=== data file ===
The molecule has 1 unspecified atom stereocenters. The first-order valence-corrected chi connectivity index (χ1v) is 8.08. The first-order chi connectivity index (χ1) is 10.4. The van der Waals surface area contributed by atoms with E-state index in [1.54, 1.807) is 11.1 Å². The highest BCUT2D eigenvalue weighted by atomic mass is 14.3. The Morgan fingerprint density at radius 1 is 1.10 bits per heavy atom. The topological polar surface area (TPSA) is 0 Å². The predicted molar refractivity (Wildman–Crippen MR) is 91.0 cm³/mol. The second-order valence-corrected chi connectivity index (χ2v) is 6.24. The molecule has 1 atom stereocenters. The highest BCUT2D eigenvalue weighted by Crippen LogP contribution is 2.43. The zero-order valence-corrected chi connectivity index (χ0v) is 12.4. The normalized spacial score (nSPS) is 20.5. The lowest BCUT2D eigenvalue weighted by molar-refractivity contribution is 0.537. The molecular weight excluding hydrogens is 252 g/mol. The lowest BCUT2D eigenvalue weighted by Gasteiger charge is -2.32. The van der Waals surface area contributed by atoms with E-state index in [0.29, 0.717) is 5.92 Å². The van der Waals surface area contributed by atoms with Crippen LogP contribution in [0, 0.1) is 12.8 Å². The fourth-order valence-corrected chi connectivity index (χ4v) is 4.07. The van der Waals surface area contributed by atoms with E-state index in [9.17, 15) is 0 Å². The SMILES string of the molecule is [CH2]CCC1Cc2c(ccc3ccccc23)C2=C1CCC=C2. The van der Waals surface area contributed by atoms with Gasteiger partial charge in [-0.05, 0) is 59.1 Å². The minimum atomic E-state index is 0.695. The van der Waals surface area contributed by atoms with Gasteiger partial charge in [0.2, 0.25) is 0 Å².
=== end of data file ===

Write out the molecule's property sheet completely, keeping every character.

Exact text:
The molecule has 1 unspecified atom stereocenters. The first-order valence-corrected chi connectivity index (χ1v) is 8.08. The first-order chi connectivity index (χ1) is 10.4. The van der Waals surface area contributed by atoms with E-state index in [1.54, 1.807) is 11.1 Å². The highest BCUT2D eigenvalue weighted by atomic mass is 14.3. The Morgan fingerprint density at radius 1 is 1.10 bits per heavy atom. The topological polar surface area (TPSA) is 0 Å². The predicted molar refractivity (Wildman–Crippen MR) is 91.0 cm³/mol. The second-order valence-corrected chi connectivity index (χ2v) is 6.24. The molecule has 1 atom stereocenters. The highest BCUT2D eigenvalue weighted by Crippen LogP contribution is 2.43. The zero-order valence-corrected chi connectivity index (χ0v) is 12.4. The normalized spacial score (nSPS) is 20.5. The lowest BCUT2D eigenvalue weighted by molar-refractivity contribution is 0.537. The molecular weight excluding hydrogens is 252 g/mol. The lowest BCUT2D eigenvalue weighted by Gasteiger charge is -2.32. The van der Waals surface area contributed by atoms with E-state index in [0.29, 0.717) is 5.92 Å². The van der Waals surface area contributed by atoms with Crippen LogP contribution in [0, 0.1) is 12.8 Å². The fourth-order valence-corrected chi connectivity index (χ4v) is 4.07. The van der Waals surface area contributed by atoms with E-state index in [9.17, 15) is 0 Å². The SMILES string of the molecule is [CH2]CCC1Cc2c(ccc3ccccc23)C2=C1CCC=C2. The van der Waals surface area contributed by atoms with Gasteiger partial charge in [-0.05, 0) is 59.1 Å². The minimum atomic E-state index is 0.695. The van der Waals surface area contributed by atoms with Gasteiger partial charge in [0.2, 0.25) is 0 Å².